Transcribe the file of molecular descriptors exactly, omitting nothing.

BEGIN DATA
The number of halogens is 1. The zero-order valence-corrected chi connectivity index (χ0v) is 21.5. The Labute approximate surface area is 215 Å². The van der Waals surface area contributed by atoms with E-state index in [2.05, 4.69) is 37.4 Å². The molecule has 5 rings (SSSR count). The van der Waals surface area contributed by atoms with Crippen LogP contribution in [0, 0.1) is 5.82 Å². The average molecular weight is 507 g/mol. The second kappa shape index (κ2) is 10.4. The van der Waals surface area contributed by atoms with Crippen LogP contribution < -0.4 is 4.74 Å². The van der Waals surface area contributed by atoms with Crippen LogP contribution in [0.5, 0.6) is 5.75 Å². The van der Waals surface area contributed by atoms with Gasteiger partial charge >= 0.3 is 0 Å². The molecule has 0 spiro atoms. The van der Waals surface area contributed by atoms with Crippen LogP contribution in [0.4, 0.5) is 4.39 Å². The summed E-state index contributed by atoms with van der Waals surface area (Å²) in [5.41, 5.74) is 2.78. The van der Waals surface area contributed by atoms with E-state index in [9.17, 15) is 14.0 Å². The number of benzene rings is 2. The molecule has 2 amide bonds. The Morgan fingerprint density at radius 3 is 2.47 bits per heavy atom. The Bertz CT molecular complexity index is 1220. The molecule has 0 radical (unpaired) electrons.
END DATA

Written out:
The number of halogens is 1. The zero-order valence-corrected chi connectivity index (χ0v) is 21.5. The Labute approximate surface area is 215 Å². The van der Waals surface area contributed by atoms with E-state index in [2.05, 4.69) is 37.4 Å². The molecule has 5 rings (SSSR count). The van der Waals surface area contributed by atoms with Crippen LogP contribution in [0, 0.1) is 5.82 Å². The average molecular weight is 507 g/mol. The second kappa shape index (κ2) is 10.4. The van der Waals surface area contributed by atoms with Crippen LogP contribution < -0.4 is 4.74 Å². The van der Waals surface area contributed by atoms with Crippen LogP contribution in [0.5, 0.6) is 5.75 Å². The van der Waals surface area contributed by atoms with Gasteiger partial charge >= 0.3 is 0 Å². The molecule has 0 spiro atoms. The van der Waals surface area contributed by atoms with Crippen LogP contribution in [0.4, 0.5) is 4.39 Å². The summed E-state index contributed by atoms with van der Waals surface area (Å²) in [5.41, 5.74) is 2.78. The van der Waals surface area contributed by atoms with E-state index in [9.17, 15) is 14.0 Å². The number of benzene rings is 2. The molecule has 2 amide bonds. The Morgan fingerprint density at radius 3 is 2.47 bits per heavy atom. The Bertz CT molecular complexity index is 1220. The molecule has 0 radical (unpaired) electrons.